Tax Strike! Saying No to War on April 15
Letter from a War-tax Resister

April 12, 2004

The White House pie chart on government spending shows military spending accounting for 18% of the federal budget. The War Resisters League pie chart shows the real impact of military spending. For more info, see: For information on National Campaign for a Peace Tax Fund, contact: The Peace Tax Foundation, 2121 Decatur Place NW, Washington, DC 20008 USA, (Toll-free: (888) PEACETAX; Fax: (202) 986-0667;;;
Tax Strike! Saying 'No to War' on April 15
Gar Smith / The-Edge

If you ask the average citizen to identify a famous American war-tax resister, most folks would probably name "Henry David Thoreau." But how about Joan Baez, Noam Chomsky or Gloria Steinem?

While the author of Walden Pond is remembered for the night he spent in a Massachusetts jail for refusing to pay a levy to support the Mexican-American war of 1846, his solitary protest was an anomaly. But 120 years later, Baez, Chomsky and Steinem were joined by more than 500,000 US citizens who openly opposed paying tax tribute to support Washington's bloody campaign in Vietnam.

With tens of millions of Americans marching to protest the Bush administration's invasion of Iraq, the nonviolent tactic of war-tax resistance is gaining converts as tax day approaches on April 15.

And, as before, Baez and company have issued a new Appeal to Conscience proclaiming that citizens have a "moral duty" to oppose Washington's war of occupation by "refusal to pay taxes used to finance unjust wars." Among the citizens opposing the war by resisting federal military taxes are Julia Butterfly Hill and the editor of The-Edge.

  • For the full text of Julia Butterfly Hill's statement on tax resistance, click here.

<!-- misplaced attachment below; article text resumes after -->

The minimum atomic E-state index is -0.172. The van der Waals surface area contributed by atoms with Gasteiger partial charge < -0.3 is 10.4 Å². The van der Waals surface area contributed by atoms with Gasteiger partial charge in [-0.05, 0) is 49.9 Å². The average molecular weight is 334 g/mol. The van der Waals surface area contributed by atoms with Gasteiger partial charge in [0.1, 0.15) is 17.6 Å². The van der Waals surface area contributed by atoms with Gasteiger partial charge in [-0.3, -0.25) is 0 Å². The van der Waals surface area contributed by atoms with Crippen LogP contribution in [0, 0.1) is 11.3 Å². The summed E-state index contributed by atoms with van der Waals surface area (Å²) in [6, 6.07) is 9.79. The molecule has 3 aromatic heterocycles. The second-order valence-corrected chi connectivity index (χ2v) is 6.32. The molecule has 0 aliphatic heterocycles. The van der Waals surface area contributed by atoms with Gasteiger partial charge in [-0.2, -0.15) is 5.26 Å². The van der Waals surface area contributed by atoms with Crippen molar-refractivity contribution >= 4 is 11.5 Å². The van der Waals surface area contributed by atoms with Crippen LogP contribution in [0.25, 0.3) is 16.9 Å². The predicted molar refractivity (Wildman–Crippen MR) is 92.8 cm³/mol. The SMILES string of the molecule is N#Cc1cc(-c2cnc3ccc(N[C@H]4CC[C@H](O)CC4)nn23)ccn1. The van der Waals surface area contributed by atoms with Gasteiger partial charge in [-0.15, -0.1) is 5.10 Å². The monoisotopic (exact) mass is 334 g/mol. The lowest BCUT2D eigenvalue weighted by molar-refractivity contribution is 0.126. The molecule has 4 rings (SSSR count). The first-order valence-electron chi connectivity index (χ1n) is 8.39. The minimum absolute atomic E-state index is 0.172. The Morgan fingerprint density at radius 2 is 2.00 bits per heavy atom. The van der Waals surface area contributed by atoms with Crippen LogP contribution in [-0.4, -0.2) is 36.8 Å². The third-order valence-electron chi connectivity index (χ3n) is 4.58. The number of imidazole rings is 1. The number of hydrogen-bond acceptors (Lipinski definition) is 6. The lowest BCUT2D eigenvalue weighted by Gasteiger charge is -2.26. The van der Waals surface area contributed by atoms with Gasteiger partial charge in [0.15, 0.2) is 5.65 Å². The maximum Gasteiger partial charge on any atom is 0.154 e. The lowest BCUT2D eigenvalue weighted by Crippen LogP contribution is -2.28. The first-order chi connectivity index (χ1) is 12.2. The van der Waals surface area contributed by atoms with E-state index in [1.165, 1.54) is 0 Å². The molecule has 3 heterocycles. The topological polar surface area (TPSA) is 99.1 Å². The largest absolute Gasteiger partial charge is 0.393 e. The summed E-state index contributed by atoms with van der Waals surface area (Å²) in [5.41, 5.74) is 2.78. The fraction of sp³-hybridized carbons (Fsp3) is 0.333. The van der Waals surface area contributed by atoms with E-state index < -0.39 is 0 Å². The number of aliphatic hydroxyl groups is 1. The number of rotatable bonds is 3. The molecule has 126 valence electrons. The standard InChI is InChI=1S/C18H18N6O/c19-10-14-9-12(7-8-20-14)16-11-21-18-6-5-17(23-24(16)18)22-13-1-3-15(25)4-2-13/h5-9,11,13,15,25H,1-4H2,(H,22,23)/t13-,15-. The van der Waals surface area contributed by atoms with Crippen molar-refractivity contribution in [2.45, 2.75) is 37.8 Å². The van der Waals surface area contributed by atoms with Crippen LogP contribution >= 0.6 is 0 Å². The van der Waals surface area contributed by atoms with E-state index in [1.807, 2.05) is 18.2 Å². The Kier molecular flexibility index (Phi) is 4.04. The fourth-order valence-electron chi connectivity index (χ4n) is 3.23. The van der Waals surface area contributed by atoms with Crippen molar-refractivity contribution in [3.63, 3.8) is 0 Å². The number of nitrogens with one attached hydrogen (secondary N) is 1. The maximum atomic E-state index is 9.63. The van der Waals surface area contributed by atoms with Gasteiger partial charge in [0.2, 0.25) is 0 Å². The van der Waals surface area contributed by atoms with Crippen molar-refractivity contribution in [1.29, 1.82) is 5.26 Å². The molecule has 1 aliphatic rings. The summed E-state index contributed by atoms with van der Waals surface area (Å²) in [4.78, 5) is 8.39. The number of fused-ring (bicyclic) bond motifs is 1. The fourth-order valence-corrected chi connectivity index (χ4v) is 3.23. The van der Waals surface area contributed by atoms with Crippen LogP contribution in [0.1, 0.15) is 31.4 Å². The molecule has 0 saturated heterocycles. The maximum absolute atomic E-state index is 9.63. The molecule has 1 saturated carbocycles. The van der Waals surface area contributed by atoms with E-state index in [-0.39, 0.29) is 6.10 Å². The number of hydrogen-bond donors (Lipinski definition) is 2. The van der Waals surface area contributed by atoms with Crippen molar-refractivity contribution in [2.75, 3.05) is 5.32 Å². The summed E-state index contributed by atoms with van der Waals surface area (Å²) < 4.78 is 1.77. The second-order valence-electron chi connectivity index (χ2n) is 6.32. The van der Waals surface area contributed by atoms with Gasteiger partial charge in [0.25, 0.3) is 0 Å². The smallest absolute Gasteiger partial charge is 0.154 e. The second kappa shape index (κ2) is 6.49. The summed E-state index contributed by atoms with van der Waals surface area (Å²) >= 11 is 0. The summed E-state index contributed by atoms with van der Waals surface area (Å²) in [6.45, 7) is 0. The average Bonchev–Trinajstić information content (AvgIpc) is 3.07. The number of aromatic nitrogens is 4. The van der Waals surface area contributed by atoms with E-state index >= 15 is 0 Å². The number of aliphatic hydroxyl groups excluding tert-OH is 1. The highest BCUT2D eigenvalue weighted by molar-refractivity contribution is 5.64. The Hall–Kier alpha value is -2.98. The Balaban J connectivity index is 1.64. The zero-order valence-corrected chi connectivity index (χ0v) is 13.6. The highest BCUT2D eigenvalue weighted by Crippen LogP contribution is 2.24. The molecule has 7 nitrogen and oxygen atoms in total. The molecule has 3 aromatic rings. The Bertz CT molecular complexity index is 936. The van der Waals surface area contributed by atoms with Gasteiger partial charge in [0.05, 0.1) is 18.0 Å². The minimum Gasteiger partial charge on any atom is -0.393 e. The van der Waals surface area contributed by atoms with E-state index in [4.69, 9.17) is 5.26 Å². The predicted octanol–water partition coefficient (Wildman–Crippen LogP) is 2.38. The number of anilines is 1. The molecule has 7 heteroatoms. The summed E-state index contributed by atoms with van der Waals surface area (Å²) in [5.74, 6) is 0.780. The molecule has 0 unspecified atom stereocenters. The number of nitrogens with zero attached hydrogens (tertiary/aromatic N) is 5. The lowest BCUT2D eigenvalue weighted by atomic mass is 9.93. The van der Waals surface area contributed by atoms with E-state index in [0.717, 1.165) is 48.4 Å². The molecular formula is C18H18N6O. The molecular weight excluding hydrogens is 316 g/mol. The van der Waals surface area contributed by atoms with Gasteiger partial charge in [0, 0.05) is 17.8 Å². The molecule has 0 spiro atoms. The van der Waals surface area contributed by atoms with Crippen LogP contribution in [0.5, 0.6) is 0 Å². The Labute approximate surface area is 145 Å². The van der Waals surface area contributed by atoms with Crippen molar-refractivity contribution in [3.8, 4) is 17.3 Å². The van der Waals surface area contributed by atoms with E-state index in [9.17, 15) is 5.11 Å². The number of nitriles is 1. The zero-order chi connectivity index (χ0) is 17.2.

• For the full text of War Strike, written on April 11, 2003 and syndicated on the AlterNet news service, go to:

    Letter from a War-tax Resister

    Content of a letter to the IRS upon receipt of a notification of seizure.

    Individuals have international duties which transcend the national obligations of obedience...Therefore [individual citizens] have the duty to violate domestic laws to prevent crimes against peace and humanity from occurring.
    -- Nuremberg War Crime Tribunal, 1950

    Dear IRS:

    Your February 23, 2004 Notice # CP 504 is incorrect.

    I did pay my 2002 tax. I sent the IRS two checks -- both for $76. The IRS honored one of my checks (by forwarding it to UNICEF) but returned the second check, which was made out to the US Department of Education.

    Since the US budget included $120 million in payments to UNICEF, I consider the forwarded check to stand in mitigation of the US' budgeted obligations to UNICEF.

    The IRS declined to honor my check to the Department of Education and returned the payment without explanation.

    In my initial letter to the IRS, I explained that I could not morally volunteer financial support to the prosecution of pre-emptive warfare, illegal invasions of sovereign countries and the military occupation of foreign cultures -- all of which are violations of international law.

    I specifically cited an individual's responsibility under international law established by the Nuremberg Tribunal and elaborated by a succession of widely ratified international treaties.